Rear Admiral (ret'd) James Goldrick AM, CSC is a Visiting Fellow at the Lowy Institute. In this three-part series he challenges claims by Lowy colleague Hugh White that Australia cannot achieve sea control.

Professor Hugh White's article, A Middling Power: Why Australia's defence is all at sea, in The Monthly makes some trenchant observations about Australia's level of defence spending and the state of defence policy. However, it also propagates some false thinking about the nature of Australia's strategic situation.

White asserts that, 'Australia has no serious chance of achieving sea control against any major Asian power, even in our own immediate approaches'. If true, this effectively undermines the thesis that Australia can be defended at all. But it is not true.

In particular, although his increasing acknowledgment of maritime strategic concepts in recent years has been welcome to those who study the subject, White continues to misunderstand the concepts of sea control and sea denial. Sea control is not about 'advancing by sea' as he asserts, it is about being able to use the sea as a medium for transportation.

In other words, the requirement for sea control is not necessarily or just about projecting military power, it is also about sustaining an economy by getting vital supplies to where they are needed: into, out of and around a country as well as allowing the movement of both exports and imports for trade and profit. In other words, sea control has a domestic aspect as well as being about our survival.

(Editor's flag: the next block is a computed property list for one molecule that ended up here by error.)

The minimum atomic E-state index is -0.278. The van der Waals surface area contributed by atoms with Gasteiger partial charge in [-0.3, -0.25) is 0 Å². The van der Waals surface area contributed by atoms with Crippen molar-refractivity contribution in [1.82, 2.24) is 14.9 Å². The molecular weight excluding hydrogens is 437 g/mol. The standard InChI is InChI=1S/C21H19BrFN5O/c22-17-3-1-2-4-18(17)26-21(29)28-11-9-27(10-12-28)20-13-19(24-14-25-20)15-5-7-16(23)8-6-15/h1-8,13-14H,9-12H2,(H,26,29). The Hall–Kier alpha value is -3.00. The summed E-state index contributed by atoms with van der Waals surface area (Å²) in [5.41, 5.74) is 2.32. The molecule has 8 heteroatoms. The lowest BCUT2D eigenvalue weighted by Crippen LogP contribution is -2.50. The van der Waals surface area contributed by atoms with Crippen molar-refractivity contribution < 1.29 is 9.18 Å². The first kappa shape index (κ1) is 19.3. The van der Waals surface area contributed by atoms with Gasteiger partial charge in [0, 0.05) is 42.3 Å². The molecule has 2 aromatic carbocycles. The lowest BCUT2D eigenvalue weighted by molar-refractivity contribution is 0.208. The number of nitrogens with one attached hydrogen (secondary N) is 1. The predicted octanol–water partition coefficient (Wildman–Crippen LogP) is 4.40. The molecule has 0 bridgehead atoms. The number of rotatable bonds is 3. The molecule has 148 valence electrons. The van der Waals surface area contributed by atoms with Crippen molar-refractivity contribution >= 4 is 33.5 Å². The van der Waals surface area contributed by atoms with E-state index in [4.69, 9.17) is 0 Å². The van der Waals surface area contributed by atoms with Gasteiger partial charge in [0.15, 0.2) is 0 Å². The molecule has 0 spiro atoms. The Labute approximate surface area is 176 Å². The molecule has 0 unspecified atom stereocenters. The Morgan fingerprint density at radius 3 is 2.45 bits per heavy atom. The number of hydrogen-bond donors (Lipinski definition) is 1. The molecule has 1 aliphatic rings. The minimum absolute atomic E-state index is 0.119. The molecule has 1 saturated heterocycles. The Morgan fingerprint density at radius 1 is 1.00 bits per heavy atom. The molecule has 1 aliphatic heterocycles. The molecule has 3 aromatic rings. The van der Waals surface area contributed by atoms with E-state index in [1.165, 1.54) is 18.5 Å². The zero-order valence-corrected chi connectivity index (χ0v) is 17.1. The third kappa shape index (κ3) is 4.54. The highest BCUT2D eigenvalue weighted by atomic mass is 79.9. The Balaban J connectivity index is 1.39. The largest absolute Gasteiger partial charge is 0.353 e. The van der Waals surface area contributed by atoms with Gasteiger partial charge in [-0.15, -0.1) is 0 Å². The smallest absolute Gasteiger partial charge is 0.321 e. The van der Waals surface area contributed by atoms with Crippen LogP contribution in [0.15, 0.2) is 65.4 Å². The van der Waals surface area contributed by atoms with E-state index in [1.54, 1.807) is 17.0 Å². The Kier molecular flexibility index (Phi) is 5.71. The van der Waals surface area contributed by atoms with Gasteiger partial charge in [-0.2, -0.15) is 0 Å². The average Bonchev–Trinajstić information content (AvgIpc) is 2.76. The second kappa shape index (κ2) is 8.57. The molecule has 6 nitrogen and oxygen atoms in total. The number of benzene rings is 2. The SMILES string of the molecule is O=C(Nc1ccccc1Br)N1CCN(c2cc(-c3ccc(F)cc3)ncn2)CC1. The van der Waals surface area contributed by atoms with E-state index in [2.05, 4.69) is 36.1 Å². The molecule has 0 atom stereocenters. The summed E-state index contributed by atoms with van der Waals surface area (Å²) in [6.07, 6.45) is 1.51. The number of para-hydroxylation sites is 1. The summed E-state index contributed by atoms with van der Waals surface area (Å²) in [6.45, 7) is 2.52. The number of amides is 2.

Even if we consider a defence of Australia scenario alone, this fixation on sea denial, which is central to White's thesis, fails. If Australia's general dependence upon the movement of shipping for exports and imports for trade purposes were to be discounted – and it cannot – the nation's substantial dependence upon imported petroleum, to name only one commodity, is still something that has to be borne in mind.

The fuel and lubricants that Australia cannot produce or refine come by sea. Nearly 38 million tonnes did so in 2009-10 and the imports of refined products will only increase, given the decision to close Sydney's Kurnell oil refinery.

Furthermore, the use of an airborne anti-ship campaign posited by White, as at least part of the sea denial defence of Australia, will have to be based on airfields in our north. For the rate of effort required by aircraft to do the job, the substantial amounts of fuel required will have to get to the north largely by sea, just as they have to go by sea, along with a vast range of other materials, for the normal commercial and civil activities of Australia's northern ports, cities, towns and settlements.

Thus, even if we were waiting for some aggressor to invade, we will still need to achieve the degree of sea control necessary to supply our northern outposts. Not to mention our cities in the south.

In part 2, why Australia can't abandon the sea.

 Photo LSIS Helen Frank/RAN.